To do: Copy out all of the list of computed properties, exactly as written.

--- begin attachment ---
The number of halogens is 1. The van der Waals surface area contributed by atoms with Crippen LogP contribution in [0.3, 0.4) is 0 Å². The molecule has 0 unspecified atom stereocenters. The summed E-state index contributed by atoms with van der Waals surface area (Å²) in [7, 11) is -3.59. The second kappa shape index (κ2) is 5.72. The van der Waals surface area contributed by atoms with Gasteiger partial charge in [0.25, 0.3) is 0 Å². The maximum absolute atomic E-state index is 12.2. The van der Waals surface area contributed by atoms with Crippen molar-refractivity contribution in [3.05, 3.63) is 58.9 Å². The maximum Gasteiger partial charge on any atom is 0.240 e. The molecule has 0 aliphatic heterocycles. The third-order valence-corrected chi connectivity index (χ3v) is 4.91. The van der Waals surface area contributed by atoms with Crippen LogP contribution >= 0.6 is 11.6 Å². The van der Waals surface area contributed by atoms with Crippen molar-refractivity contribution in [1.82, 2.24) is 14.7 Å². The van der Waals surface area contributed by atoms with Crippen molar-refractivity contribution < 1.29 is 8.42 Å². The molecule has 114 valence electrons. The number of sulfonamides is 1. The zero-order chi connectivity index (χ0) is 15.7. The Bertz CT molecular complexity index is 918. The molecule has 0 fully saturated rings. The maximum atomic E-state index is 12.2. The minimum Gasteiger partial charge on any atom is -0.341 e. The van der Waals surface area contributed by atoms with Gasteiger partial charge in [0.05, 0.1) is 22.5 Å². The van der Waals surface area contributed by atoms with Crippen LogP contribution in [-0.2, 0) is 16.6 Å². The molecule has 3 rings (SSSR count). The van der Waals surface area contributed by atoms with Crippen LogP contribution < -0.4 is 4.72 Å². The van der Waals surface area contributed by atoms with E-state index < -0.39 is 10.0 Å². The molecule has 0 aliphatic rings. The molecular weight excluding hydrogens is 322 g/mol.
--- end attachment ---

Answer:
The number of halogens is 1. The van der Waals surface area contributed by atoms with Crippen LogP contribution in [0.3, 0.4) is 0 Å². The molecule has 0 unspecified atom stereocenters. The summed E-state index contributed by atoms with van der Waals surface area (Å²) in [7, 11) is -3.59. The second kappa shape index (κ2) is 5.72. The van der Waals surface area contributed by atoms with Gasteiger partial charge in [0.25, 0.3) is 0 Å². The maximum absolute atomic E-state index is 12.2. The van der Waals surface area contributed by atoms with Crippen molar-refractivity contribution in [3.05, 3.63) is 58.9 Å². The maximum Gasteiger partial charge on any atom is 0.240 e. The molecule has 0 aliphatic heterocycles. The third-order valence-corrected chi connectivity index (χ3v) is 4.91. The van der Waals surface area contributed by atoms with Crippen LogP contribution >= 0.6 is 11.6 Å². The van der Waals surface area contributed by atoms with Crippen molar-refractivity contribution in [1.82, 2.24) is 14.7 Å². The van der Waals surface area contributed by atoms with Crippen molar-refractivity contribution < 1.29 is 8.42 Å². The molecule has 114 valence electrons. The number of sulfonamides is 1. The zero-order chi connectivity index (χ0) is 15.7. The Bertz CT molecular complexity index is 918. The molecule has 0 fully saturated rings. The maximum atomic E-state index is 12.2. The minimum Gasteiger partial charge on any atom is -0.341 e. The van der Waals surface area contributed by atoms with Gasteiger partial charge in [0.05, 0.1) is 22.5 Å². The van der Waals surface area contributed by atoms with Crippen LogP contribution in [-0.2, 0) is 16.6 Å². The molecule has 3 rings (SSSR count). The van der Waals surface area contributed by atoms with Crippen LogP contribution < -0.4 is 4.72 Å². The van der Waals surface area contributed by atoms with E-state index < -0.39 is 10.0 Å². The molecule has 0 aliphatic rings. The molecular weight excluding hydrogens is 322 g/mol.